Book for a Larger Audience?

After the book on post-guerrilla literature (which is 30% done), I’m thinking of writing something for a larger audience.

Most of you have already figured out my range of interests and know what I can talk about in an interesting way. Does anybody have any recommendations on what I should write about?

I promise it won’t be on COVID. COVID is going into the post-guerrilla literature book, and yes, it’s very much in its place there. I wrote 600 words today on how the president of El Salvador usurped the legislative power using COVID as a pretext. He declared that he can’t possibly fight COVID without abolishing the articles of the constitution that permit freedom of speech and guarantee privacy of correspondence. I kid you not.

In any case, if you are giving me the gift of your time every day, you probably enjoy how I write. What should my book for the larger audience be like?

The person who comes up with the winning suggestion gets a free signed copy.

17 thoughts on “Book for a Larger Audience?”

  1. Your insights regarding Ukraine and Russia have been eye opening and this is an area where I think you have serious domain expertise. I would say something in that area would make for a good read.


    1. How about a book on creeping totalitarianism and big tech? That would have a large audience. A large part of that is covid of course.


    2. We need critical thinkers. We need people who think outside the box, are not afraid to fight “convention”, do not conform, and prefer the path of most resistance because they are the pioneers. I consider you a critical thinker. It would be good to have a book outlining critically how we (the US and perhaps the world in some cases, ie COVID and reset) got here. From a historical perspective, lessons learned and applied, lessons forgotten that could have benefited us, signs from totalitarian systems we see, others we ignored along the way. If you inject some hypothetical platonic dialogues too would be phenomenal. Of course, you can make it less broad, focusing on certain societal sectors.

      Liked by 1 person

  2. Your biggest strength is that you do not fit into the obvious left/right categories of American politics. This was true even before you learned to sympathize with Trump voters. Perhaps you should write a Tocqueville style analysis of American conservatism.

    Liked by 1 person

    1. // Perhaps you should write a Tocqueville style analysis of American conservatism.

      A chapter in the book I offered could concentrate on American political scene and the shifts in the parties caused by new global realities.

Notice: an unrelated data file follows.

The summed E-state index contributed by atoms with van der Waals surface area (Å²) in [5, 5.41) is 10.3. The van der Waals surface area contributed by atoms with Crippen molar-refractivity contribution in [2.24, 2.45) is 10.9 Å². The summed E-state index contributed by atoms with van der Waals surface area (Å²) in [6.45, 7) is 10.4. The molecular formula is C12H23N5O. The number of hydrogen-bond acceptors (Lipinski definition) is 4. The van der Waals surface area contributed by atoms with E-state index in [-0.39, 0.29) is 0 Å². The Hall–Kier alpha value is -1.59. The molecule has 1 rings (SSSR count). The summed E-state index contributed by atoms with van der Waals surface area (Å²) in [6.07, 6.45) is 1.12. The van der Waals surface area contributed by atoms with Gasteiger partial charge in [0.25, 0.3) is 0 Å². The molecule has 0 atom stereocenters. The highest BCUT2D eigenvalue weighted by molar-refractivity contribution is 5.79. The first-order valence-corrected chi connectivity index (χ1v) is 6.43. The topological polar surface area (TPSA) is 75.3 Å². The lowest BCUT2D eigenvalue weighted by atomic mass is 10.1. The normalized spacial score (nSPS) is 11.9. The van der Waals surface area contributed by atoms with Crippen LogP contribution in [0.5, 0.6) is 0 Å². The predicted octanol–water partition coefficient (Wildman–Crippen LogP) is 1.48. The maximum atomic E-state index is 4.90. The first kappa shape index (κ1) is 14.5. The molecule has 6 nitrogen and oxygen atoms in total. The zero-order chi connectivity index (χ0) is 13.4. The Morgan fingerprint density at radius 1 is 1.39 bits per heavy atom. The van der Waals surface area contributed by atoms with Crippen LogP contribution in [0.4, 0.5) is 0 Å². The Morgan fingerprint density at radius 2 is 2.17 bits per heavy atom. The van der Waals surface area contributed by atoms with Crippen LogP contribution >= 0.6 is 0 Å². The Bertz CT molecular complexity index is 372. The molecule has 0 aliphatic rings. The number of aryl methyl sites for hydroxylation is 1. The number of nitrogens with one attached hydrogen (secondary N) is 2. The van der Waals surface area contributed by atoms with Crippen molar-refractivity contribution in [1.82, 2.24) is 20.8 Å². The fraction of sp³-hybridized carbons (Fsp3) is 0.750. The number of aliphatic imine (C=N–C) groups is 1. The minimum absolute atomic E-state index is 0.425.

Or, one could do a chapter on American conservatism and another chapter on American liberalism, yet discuss them from a bird’s eye view (and thus, I believe, in a deeper fashion). After all, the global developments led to change in the political scene,the latter not a thing in itself.

      Of course, another chapter (or more) would talk about politics in FSU and EU (suppose your expertise isn’t in the Middle East, so you won’t write re my country 😦 ).


  3. What I would love to read myself is the continuation of Bobbitt’s and Bauman’s analysis based on the latest world developments. A book delving deep into the connections between this stage of capitalism, the form of the state and social phenomena of which woke culture is just one example. A book focused on USA, yet at least mentioning EU, FSU and the Middle East, discussing where they stand now and what their challenges are, how the new tech developments affect them (and not merely how USA affects them).

    In Israel we have zero woke culture, yet the global developments surely influence us too.

    Personal revelation: after reading your blog, Rod’s blog and many other American blogs, the word ‘woke’ makes my eyes glaze with boredom. Yes, it’s important, but not in my country and, most significantly, I believe I’ve already read everything that can be said on woke culture… unless one goes for the larger picture which I offered you to do.

    When people concentrate on woke culture alone, as if it sprung out of nowhere, it reminds of this poem:


    IT was six men of Indostan
    To learning much inclined,
    Who went to see the Elephant
    (Though all of them were blind),
    That each by observation
    Might satisfy his mind.


    The First approached the Elephant,
    And happening to fall
    Against his broad and sturdy side,
    At once began to bawl:
    “God bless me!—but the Elephant
    Is very like a wall!”


  4. Do you want this book to appeal only to US readers or worldwide?

    I started putting ideas on paper and decided to share. Of course, that’s not organized in the best fashion, but I tried to mention issues I would love to read about:


    “State and Society & State of Society
    On the brink of the new 21st century. ”

    Discussing issues such as:

    The former stage.
    The new capitalism – globalization accelerated by the rise of the tech.